A simple sentence includes a single clause, with a subject and a predicate. Read on for information and examples of simple sentences.

Examples Of Simple Sentences

Its name exemplifies the reason why it is one of the most preferred sentences – ‘simple’, such as the example, ‘The dog ate the meat’. Also known as an independent clause, a simple sentence is a type of sentence which includes a subject and a verb and conveys complete meaning without the help of a dependent clause. However, not all simple sentences constitute a single subject and verb; such a sentence may also include compound subjects, verbs and lengthy sentences, all conveying a single idea. So, deciding whether a sentence is simple or complex based on its length would be a mistake. In conversational language, simple sentence is the most commonly used while, in writing, it is effective in stating an argument or in conveying complete information. However, excessive use of simple sentences in writing makes your language appear silly though transitional phrases can be used to join one sentence to another. Read further to know about the various examples of simple sentences. 

Simple Sentence Examples
Simple sentences are sentences which include a subject and a verb and convey the complete meaning without a dependent clause. It expresses a single idea as in these sentences:

  • Some students like to study in the mornings.
  • Joe waited for the train.
  • The train was late.
  • The girl ran to her room.
  • The baby cried.
  • The singer bowed.
  • The runner runs fast.
  • Nestor goes to the office early.
  • He plays cricket.
  • Joe waited for the train.
  • She works in a post office.
  • Greg works in a bank.
  • They live in Washington.
  • I eat breakfast at 8:00 a.m.
  • She goes to work at 9:00 a.m.
  • Eddy plays basketball every Friday.
  • Penny starts class at 10:00.
  • He don't drink beer.
  • The ice melts quickly.
Sometimes, the simple sentences can be as simple as,
  • Run!
  • Melt!
In few cases, intransitive verbs are used to form simple sentences,
  • Jill reads.
  • Drugs kill.
  • Change happens.
  • It's raining "cats and dogs."
  • The wind is blowing hard.
Sometimes, they can be longer and convey complex ideas such as,
  • Ellery J. Chun was the first person to make and sell Hawaiian shirts in July of 1936.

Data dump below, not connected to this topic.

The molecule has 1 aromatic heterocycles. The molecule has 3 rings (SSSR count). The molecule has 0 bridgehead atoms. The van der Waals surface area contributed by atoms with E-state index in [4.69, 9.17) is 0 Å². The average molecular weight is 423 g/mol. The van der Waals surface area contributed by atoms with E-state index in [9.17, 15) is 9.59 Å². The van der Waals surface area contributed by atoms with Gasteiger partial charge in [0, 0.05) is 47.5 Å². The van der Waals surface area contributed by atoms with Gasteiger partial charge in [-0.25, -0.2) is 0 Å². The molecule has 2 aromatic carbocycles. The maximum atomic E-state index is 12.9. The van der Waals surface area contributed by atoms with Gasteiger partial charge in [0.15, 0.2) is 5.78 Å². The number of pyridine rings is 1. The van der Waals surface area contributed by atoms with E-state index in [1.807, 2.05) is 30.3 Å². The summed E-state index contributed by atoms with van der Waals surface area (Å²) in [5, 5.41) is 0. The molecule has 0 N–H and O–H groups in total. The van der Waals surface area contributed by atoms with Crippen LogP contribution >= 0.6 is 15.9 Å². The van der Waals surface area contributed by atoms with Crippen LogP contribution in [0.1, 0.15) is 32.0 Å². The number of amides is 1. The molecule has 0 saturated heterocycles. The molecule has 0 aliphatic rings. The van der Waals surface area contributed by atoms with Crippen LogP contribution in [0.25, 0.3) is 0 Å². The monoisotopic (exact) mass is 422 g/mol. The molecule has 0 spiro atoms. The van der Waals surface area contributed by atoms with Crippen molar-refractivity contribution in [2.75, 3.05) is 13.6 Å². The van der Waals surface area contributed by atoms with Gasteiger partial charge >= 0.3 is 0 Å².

• Look at the history embedded in the fibers of this shirt.
  • No aspect of life goes untouched by social class.
  • Perhaps this decline has already begun.
  • We have lost millions of manufacturing jobs to Mexico, South America, and Asia.
  • Moving up the class ladder also brings unexpected costs.
Some simple sentences also include compound subjects and compound verbs. Few sentences have a single subject and more than one verb or a single verb and more than one subject as in these examples
  • Juan and Arturo play football every afternoon.
  • The dog and the cat howled and yowled, respectively.
  • Alicia goes to the library and studies every day.
  • The management and staff were pleased to announce the results.
  • Mary and Samantha took the bus.
  • Mr. Chun called his shirts Aloha Shirts.
  • The dog barked and growled loudly.
  • At that time, both the Aloha Shirt and the Thousand Mile Shirt were worn by Islanders.
  • Missionaries and pioneers wore the Thousand Mile Shirt on the Mainland and popularized it on the Islands because of its ability to withstand dirt and grime.
  • Jack and Jill went up a hill.
  • Sociology and anthropology are both social sciences.
Some simple sentences have one subject-one verb construction and do not encourage commas, as in these sentences,
  • They worked hard and produced excellent results.
  • The company was very successful.
  • The company and its rivals offer competitive prices.
  • The management and staff negotiated and compromised excellently.
  • He displayed and sold them for a dollar apiece in his King-Smith store.
Though simple sentences are short, the usage of prepositional phrases, adverbs and adjectives may lengthen these sentences, but does not make them complex.
  • I looked for Mary and Samantha at the bus station.
  • The brown dog with the red collar always barks loudly.
Simple sentences are used not only in day-to-day conversation, but also in literature as in these sentences,
  • "Children are all foreigners."(Ralph Waldo Emerson)
  • "Mother died today."(Albert Camus, The Stranger, 1842)
  • "Of course, no man is entirely in his right mind at any time."(Mark Twain, The Mysterious Stranger)
  • “Early to rise and early to bed makes a male healthy and wealthy and dead."(James Thurber)
  • “I'd rather be a lightning rod than a seismograph."(Ken Kesey)
  • “Expect nothing. Live frugally on surprise."(Alice Walker)
  • "Atheism is a non-prophet organization."(George Carlin)
The world of simple sentences is a vast sea to explore. Going through this article will help you get familiarised with the concept.

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